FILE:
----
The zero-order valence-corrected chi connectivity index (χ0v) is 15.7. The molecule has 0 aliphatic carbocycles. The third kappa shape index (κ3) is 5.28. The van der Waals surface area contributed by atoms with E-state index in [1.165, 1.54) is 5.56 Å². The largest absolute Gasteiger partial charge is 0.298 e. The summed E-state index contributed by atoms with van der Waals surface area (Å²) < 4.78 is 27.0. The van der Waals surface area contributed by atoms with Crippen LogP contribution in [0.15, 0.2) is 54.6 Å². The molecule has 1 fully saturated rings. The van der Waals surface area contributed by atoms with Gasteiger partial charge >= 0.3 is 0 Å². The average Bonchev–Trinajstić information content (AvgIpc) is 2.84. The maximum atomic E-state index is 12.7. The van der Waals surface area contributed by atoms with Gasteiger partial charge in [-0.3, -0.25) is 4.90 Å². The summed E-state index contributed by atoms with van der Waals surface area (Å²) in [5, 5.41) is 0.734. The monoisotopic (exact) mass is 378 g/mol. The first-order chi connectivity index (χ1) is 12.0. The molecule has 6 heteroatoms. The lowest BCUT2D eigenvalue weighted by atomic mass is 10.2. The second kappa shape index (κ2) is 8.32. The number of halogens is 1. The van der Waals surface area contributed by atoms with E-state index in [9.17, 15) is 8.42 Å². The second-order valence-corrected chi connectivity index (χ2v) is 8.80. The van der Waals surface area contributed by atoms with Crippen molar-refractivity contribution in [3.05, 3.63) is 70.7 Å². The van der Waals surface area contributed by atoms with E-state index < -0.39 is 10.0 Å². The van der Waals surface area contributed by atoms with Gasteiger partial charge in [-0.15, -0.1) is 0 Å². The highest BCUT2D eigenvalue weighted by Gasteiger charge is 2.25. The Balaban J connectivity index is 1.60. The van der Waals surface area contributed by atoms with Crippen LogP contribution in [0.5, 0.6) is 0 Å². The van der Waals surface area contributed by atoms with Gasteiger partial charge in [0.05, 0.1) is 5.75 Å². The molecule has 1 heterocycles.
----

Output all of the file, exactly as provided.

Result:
The zero-order valence-corrected chi connectivity index (χ0v) is 15.7. The molecule has 0 aliphatic carbocycles. The third kappa shape index (κ3) is 5.28. The van der Waals surface area contributed by atoms with E-state index in [1.165, 1.54) is 5.56 Å². The largest absolute Gasteiger partial charge is 0.298 e. The summed E-state index contributed by atoms with van der Waals surface area (Å²) < 4.78 is 27.0. The van der Waals surface area contributed by atoms with Crippen LogP contribution in [0.15, 0.2) is 54.6 Å². The molecule has 1 fully saturated rings. The van der Waals surface area contributed by atoms with Gasteiger partial charge >= 0.3 is 0 Å². The average Bonchev–Trinajstić information content (AvgIpc) is 2.84. The maximum atomic E-state index is 12.7. The van der Waals surface area contributed by atoms with Gasteiger partial charge in [-0.3, -0.25) is 4.90 Å². The summed E-state index contributed by atoms with van der Waals surface area (Å²) in [5, 5.41) is 0.734. The monoisotopic (exact) mass is 378 g/mol. The first-order chi connectivity index (χ1) is 12.0. The molecule has 6 heteroatoms. The lowest BCUT2D eigenvalue weighted by atomic mass is 10.2. The second kappa shape index (κ2) is 8.32. The number of halogens is 1. The van der Waals surface area contributed by atoms with E-state index in [9.17, 15) is 8.42 Å². The second-order valence-corrected chi connectivity index (χ2v) is 8.80. The van der Waals surface area contributed by atoms with Crippen molar-refractivity contribution in [3.05, 3.63) is 70.7 Å². The van der Waals surface area contributed by atoms with E-state index < -0.39 is 10.0 Å². The van der Waals surface area contributed by atoms with Gasteiger partial charge in [-0.15, -0.1) is 0 Å². The highest BCUT2D eigenvalue weighted by Gasteiger charge is 2.25. The Balaban J connectivity index is 1.60. The van der Waals surface area contributed by atoms with Crippen LogP contribution in [0.5, 0.6) is 0 Å². The van der Waals surface area contributed by atoms with Gasteiger partial charge in [0.05, 0.1) is 5.75 Å². The molecule has 1 heterocycles.